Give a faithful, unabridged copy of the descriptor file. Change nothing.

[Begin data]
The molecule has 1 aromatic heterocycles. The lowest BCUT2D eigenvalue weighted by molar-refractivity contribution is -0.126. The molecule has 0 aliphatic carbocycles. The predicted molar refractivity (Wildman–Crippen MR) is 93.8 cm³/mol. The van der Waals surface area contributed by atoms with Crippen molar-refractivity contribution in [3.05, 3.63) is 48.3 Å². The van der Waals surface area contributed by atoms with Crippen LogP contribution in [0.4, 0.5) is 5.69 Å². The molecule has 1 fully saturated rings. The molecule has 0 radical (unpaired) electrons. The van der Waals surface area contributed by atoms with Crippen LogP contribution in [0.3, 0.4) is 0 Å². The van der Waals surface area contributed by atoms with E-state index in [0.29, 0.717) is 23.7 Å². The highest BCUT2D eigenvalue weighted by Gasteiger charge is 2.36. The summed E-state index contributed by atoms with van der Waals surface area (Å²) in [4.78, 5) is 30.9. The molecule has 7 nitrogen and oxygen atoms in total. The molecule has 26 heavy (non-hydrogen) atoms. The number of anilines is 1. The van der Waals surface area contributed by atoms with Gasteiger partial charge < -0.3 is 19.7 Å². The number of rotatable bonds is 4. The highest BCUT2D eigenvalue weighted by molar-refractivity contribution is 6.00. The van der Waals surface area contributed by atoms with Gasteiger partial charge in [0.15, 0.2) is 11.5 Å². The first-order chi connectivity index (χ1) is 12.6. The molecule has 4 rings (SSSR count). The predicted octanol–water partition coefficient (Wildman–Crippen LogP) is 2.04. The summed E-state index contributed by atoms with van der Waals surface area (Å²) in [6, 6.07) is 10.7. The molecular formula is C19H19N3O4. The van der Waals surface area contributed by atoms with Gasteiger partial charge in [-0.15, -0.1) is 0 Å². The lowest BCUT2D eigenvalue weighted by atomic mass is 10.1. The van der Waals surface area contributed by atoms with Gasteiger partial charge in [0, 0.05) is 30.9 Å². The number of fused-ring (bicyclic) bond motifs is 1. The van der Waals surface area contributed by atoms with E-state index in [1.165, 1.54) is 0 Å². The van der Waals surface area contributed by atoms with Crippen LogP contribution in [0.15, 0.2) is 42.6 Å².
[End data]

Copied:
The molecule has 1 aromatic heterocycles. The lowest BCUT2D eigenvalue weighted by molar-refractivity contribution is -0.126. The molecule has 0 aliphatic carbocycles. The predicted molar refractivity (Wildman–Crippen MR) is 93.8 cm³/mol. The van der Waals surface area contributed by atoms with Crippen molar-refractivity contribution in [3.05, 3.63) is 48.3 Å². The van der Waals surface area contributed by atoms with Crippen LogP contribution in [0.4, 0.5) is 5.69 Å². The molecule has 1 fully saturated rings. The molecule has 0 radical (unpaired) electrons. The van der Waals surface area contributed by atoms with Crippen LogP contribution in [0.3, 0.4) is 0 Å². The van der Waals surface area contributed by atoms with E-state index in [0.29, 0.717) is 23.7 Å². The highest BCUT2D eigenvalue weighted by Gasteiger charge is 2.36. The summed E-state index contributed by atoms with van der Waals surface area (Å²) in [4.78, 5) is 30.9. The molecule has 7 nitrogen and oxygen atoms in total. The molecule has 26 heavy (non-hydrogen) atoms. The number of anilines is 1. The van der Waals surface area contributed by atoms with Gasteiger partial charge < -0.3 is 19.7 Å². The number of rotatable bonds is 4. The highest BCUT2D eigenvalue weighted by molar-refractivity contribution is 6.00. The van der Waals surface area contributed by atoms with Gasteiger partial charge in [0.15, 0.2) is 11.5 Å². The first-order chi connectivity index (χ1) is 12.6. The molecule has 4 rings (SSSR count). The predicted octanol–water partition coefficient (Wildman–Crippen LogP) is 2.04. The summed E-state index contributed by atoms with van der Waals surface area (Å²) in [6, 6.07) is 10.7. The molecular formula is C19H19N3O4. The van der Waals surface area contributed by atoms with Gasteiger partial charge in [-0.15, -0.1) is 0 Å². The lowest BCUT2D eigenvalue weighted by atomic mass is 10.1. The van der Waals surface area contributed by atoms with Gasteiger partial charge in [0, 0.05) is 30.9 Å². The number of fused-ring (bicyclic) bond motifs is 1. The van der Waals surface area contributed by atoms with E-state index in [1.165, 1.54) is 0 Å². The van der Waals surface area contributed by atoms with Crippen LogP contribution in [0.15, 0.2) is 42.6 Å².